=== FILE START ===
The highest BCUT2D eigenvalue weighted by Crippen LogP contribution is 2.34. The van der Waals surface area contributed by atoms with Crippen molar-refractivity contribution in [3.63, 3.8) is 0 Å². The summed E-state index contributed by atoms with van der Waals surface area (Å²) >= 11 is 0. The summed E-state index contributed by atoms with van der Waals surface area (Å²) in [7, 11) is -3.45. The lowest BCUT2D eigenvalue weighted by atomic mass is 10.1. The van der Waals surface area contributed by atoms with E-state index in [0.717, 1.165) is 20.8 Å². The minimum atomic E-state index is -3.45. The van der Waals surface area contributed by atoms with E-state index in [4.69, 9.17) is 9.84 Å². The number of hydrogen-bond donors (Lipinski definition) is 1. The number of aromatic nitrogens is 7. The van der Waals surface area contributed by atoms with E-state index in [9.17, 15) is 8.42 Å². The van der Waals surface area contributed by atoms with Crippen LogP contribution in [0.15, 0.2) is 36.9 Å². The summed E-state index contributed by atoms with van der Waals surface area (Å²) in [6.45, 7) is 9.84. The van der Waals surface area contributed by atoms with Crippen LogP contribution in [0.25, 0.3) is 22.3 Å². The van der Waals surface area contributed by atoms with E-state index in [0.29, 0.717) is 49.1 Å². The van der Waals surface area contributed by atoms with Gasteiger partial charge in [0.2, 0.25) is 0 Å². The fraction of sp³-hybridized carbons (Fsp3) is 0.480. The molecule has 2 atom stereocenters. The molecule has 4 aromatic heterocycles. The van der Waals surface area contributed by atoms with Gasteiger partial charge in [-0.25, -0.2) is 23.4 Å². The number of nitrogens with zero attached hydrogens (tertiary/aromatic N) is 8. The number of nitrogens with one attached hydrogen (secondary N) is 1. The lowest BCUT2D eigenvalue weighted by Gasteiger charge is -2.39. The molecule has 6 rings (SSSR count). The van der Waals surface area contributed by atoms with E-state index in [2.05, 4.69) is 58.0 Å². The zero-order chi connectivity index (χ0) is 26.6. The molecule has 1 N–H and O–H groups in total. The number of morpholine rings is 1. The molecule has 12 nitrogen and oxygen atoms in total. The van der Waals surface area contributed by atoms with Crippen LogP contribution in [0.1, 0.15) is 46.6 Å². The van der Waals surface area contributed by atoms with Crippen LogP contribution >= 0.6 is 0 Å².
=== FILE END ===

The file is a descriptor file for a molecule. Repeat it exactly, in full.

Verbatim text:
The highest BCUT2D eigenvalue weighted by Crippen LogP contribution is 2.34. The van der Waals surface area contributed by atoms with Crippen molar-refractivity contribution in [3.63, 3.8) is 0 Å². The summed E-state index contributed by atoms with van der Waals surface area (Å²) >= 11 is 0. The summed E-state index contributed by atoms with van der Waals surface area (Å²) in [7, 11) is -3.45. The lowest BCUT2D eigenvalue weighted by atomic mass is 10.1. The van der Waals surface area contributed by atoms with E-state index in [0.717, 1.165) is 20.8 Å². The minimum atomic E-state index is -3.45. The van der Waals surface area contributed by atoms with E-state index in [4.69, 9.17) is 9.84 Å². The number of hydrogen-bond donors (Lipinski definition) is 1. The number of aromatic nitrogens is 7. The van der Waals surface area contributed by atoms with E-state index in [9.17, 15) is 8.42 Å². The van der Waals surface area contributed by atoms with Crippen LogP contribution in [0.15, 0.2) is 36.9 Å². The summed E-state index contributed by atoms with van der Waals surface area (Å²) in [6.45, 7) is 9.84. The van der Waals surface area contributed by atoms with Crippen LogP contribution in [0.25, 0.3) is 22.3 Å². The van der Waals surface area contributed by atoms with E-state index in [0.29, 0.717) is 49.1 Å². The van der Waals surface area contributed by atoms with Gasteiger partial charge in [0.2, 0.25) is 0 Å². The fraction of sp³-hybridized carbons (Fsp3) is 0.480. The molecule has 2 atom stereocenters. The molecule has 4 aromatic heterocycles. The van der Waals surface area contributed by atoms with Gasteiger partial charge in [-0.25, -0.2) is 23.4 Å². The number of nitrogens with zero attached hydrogens (tertiary/aromatic N) is 8. The number of nitrogens with one attached hydrogen (secondary N) is 1. The lowest BCUT2D eigenvalue weighted by Gasteiger charge is -2.39. The molecule has 6 rings (SSSR count). The van der Waals surface area contributed by atoms with E-state index in [2.05, 4.69) is 58.0 Å². The zero-order chi connectivity index (χ0) is 26.6. The molecule has 1 N–H and O–H groups in total. The number of morpholine rings is 1. The molecule has 12 nitrogen and oxygen atoms in total. The van der Waals surface area contributed by atoms with Crippen LogP contribution in [0.1, 0.15) is 46.6 Å². The van der Waals surface area contributed by atoms with Crippen LogP contribution >= 0.6 is 0 Å².